Wednesday, September 29, 2010
I received an interesting e-mail from Full Tilt this morning.
Dear Lucki Duck,
The Full Tilt Poker Security department has recently concluded an extensive investigation and we have determined that some of your opponents were in violation of our site terms.
We have permanently closed all of the offending accounts. In cases of proven cheating, 100% of the confiscated funds are returned to the players who were victimized. The reimbursement calculation is based on the number of tournaments or hands played against the offending players, and the amount won or lost against them.
We have determined that you are entitled to a refund of $7.13 which will be placed in your account in the next 72 hours.
For a number of reasons, we are unable to provide any other additional information regarding this case, including the players involved and the game type where it occurred. We thank you for your understanding in this regard. The vigilance of our players in reporting suspicious behavior is an important addition to our ongoing diligence against unethical conduct, and we carefully investigate every concern of suspicious activity.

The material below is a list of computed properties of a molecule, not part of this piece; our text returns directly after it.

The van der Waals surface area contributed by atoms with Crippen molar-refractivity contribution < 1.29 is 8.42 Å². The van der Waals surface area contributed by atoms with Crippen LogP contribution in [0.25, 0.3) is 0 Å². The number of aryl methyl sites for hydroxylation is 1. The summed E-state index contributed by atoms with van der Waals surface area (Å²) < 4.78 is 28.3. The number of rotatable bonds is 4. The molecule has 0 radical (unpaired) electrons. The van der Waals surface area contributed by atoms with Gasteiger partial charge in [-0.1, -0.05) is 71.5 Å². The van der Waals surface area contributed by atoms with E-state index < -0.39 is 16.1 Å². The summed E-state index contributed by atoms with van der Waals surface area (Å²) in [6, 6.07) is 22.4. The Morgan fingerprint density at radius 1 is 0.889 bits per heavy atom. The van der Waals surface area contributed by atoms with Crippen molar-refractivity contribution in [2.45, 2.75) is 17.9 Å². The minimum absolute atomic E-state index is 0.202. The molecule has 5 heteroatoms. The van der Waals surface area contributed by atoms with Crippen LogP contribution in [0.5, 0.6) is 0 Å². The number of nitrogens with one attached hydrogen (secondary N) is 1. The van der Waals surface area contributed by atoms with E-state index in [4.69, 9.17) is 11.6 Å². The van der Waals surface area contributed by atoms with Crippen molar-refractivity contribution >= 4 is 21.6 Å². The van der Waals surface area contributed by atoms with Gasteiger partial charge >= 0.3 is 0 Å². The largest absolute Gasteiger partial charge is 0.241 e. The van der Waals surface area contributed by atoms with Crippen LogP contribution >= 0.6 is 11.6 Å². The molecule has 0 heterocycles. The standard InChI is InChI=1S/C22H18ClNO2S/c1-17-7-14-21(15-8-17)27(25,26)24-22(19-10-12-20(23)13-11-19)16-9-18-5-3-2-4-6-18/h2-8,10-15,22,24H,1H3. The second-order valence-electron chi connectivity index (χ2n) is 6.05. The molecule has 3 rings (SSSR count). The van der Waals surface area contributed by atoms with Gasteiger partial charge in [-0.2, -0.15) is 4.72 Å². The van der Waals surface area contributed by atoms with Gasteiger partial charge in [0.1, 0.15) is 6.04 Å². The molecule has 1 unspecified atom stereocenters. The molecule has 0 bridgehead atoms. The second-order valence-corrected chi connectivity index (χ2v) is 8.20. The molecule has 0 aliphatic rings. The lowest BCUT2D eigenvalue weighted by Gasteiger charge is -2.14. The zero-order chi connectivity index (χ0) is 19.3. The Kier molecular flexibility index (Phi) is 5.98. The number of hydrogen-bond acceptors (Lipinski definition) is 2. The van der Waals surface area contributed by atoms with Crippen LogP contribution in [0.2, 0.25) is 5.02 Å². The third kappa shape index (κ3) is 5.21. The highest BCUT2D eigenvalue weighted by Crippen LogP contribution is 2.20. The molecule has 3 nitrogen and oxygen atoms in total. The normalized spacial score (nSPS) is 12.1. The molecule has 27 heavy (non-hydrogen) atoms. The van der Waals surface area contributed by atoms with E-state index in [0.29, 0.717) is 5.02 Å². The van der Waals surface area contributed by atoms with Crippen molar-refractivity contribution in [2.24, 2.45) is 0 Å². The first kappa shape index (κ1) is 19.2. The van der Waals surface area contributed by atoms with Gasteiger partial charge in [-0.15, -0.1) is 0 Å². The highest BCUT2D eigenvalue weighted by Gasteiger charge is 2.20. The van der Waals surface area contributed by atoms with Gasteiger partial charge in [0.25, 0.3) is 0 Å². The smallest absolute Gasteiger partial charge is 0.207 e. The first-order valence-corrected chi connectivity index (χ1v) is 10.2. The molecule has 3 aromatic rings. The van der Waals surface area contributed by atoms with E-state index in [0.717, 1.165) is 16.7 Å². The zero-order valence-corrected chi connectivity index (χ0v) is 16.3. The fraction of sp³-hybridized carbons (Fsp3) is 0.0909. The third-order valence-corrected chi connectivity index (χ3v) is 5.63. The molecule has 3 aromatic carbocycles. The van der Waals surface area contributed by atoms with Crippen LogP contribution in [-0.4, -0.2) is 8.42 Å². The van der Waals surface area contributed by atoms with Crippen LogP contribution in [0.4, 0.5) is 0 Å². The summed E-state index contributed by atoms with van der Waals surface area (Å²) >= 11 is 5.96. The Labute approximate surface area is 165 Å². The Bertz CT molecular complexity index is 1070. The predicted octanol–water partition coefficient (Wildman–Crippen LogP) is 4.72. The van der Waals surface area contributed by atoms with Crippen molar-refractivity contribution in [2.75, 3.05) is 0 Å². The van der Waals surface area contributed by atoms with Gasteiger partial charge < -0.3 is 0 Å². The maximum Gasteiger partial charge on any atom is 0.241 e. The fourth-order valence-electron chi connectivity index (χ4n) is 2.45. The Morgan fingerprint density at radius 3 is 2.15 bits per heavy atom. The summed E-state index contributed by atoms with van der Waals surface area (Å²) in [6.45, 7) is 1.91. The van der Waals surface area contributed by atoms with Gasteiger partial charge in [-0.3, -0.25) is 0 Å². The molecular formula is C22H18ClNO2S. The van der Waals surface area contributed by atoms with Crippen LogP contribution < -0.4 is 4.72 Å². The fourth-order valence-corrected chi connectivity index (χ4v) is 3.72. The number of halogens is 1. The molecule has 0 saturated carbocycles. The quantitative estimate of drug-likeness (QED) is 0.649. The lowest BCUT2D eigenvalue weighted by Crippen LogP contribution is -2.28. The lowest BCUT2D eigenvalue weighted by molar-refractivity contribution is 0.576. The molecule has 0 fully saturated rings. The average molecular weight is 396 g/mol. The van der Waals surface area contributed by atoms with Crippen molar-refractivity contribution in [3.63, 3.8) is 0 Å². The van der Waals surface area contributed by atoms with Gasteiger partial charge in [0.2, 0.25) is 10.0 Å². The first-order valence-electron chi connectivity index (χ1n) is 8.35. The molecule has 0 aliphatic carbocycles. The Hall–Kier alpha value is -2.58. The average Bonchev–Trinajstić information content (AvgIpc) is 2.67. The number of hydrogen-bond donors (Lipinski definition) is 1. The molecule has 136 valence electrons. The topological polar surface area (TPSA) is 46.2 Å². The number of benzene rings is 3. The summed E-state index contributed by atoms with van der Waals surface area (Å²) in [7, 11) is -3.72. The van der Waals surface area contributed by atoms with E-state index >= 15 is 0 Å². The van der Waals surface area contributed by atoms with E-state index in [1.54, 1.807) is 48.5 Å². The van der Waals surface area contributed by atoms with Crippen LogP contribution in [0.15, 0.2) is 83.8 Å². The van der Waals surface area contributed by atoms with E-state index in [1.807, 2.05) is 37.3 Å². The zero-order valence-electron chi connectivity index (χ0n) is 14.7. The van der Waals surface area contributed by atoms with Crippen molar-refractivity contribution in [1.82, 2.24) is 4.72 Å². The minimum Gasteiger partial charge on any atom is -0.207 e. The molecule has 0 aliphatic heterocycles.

If you believe you have witnessed unfair play at our tables, please don't hesitate to contact us at firstname.lastname@example.org. If there is any other way we can be of assistance, please let us know.
Full Tilt Poker Security
It got me thinking about how easy it is to cheat on any poker site. Just get a friend (or two) at your table, get on the phone and let each other know what cards you have. What a huge advantage.
Or register multiple accounts and have access to several hands at the same table.
I never really worried too much about being cheated, mainly because it didn't make much sense to me to cheat at such low buy-in ($6) levels. Wouldn't it be wiser to do the same thing at a $50 buy-in? No more risk and 16 times the reward.
I guess I'll have to be a little more vigilant in the future.